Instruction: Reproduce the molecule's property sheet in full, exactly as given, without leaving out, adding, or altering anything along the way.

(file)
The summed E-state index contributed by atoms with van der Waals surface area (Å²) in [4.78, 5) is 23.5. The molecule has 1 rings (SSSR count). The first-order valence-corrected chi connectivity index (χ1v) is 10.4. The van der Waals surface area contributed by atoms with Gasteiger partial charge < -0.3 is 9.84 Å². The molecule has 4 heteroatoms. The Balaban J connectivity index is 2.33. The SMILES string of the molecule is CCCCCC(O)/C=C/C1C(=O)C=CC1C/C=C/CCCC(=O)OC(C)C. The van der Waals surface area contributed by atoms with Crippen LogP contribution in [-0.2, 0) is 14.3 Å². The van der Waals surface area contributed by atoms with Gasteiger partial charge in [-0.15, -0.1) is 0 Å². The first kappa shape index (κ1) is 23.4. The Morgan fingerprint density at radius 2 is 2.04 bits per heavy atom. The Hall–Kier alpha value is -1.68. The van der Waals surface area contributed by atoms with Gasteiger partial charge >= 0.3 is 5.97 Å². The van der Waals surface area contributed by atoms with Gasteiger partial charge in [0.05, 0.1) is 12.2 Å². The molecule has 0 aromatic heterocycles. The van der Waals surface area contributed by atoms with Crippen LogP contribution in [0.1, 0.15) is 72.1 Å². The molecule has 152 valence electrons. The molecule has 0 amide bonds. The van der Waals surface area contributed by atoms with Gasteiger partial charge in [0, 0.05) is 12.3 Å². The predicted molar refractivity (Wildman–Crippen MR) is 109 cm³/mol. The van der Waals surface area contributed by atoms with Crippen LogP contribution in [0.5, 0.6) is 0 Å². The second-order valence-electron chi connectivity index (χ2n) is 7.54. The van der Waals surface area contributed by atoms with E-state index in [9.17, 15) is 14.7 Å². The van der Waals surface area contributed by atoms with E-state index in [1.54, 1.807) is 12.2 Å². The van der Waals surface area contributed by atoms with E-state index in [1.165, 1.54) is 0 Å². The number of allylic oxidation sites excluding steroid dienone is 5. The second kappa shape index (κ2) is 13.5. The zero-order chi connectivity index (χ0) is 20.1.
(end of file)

The summed E-state index contributed by atoms with van der Waals surface area (Å²) in [4.78, 5) is 23.5. The molecule has 1 rings (SSSR count). The first-order valence-corrected chi connectivity index (χ1v) is 10.4. The van der Waals surface area contributed by atoms with Gasteiger partial charge < -0.3 is 9.84 Å². The molecule has 4 heteroatoms. The Balaban J connectivity index is 2.33. The SMILES string of the molecule is CCCCCC(O)/C=C/C1C(=O)C=CC1C/C=C/CCCC(=O)OC(C)C. The van der Waals surface area contributed by atoms with Crippen LogP contribution in [-0.2, 0) is 14.3 Å². The van der Waals surface area contributed by atoms with Gasteiger partial charge in [-0.15, -0.1) is 0 Å². The first kappa shape index (κ1) is 23.4. The Morgan fingerprint density at radius 2 is 2.04 bits per heavy atom. The Hall–Kier alpha value is -1.68. The van der Waals surface area contributed by atoms with Gasteiger partial charge >= 0.3 is 5.97 Å². The van der Waals surface area contributed by atoms with Gasteiger partial charge in [0.05, 0.1) is 12.2 Å². The molecule has 0 aromatic heterocycles. The van der Waals surface area contributed by atoms with Crippen LogP contribution in [0.1, 0.15) is 72.1 Å². The molecule has 152 valence electrons. The molecule has 0 amide bonds. The van der Waals surface area contributed by atoms with Gasteiger partial charge in [0, 0.05) is 12.3 Å². The predicted molar refractivity (Wildman–Crippen MR) is 109 cm³/mol. The van der Waals surface area contributed by atoms with Crippen LogP contribution in [0.5, 0.6) is 0 Å². The second-order valence-electron chi connectivity index (χ2n) is 7.54. The van der Waals surface area contributed by atoms with E-state index in [9.17, 15) is 14.7 Å². The van der Waals surface area contributed by atoms with E-state index in [1.54, 1.807) is 12.2 Å². The van der Waals surface area contributed by atoms with E-state index in [1.165, 1.54) is 0 Å². The number of allylic oxidation sites excluding steroid dienone is 5. The second kappa shape index (κ2) is 13.5. The zero-order chi connectivity index (χ0) is 20.1.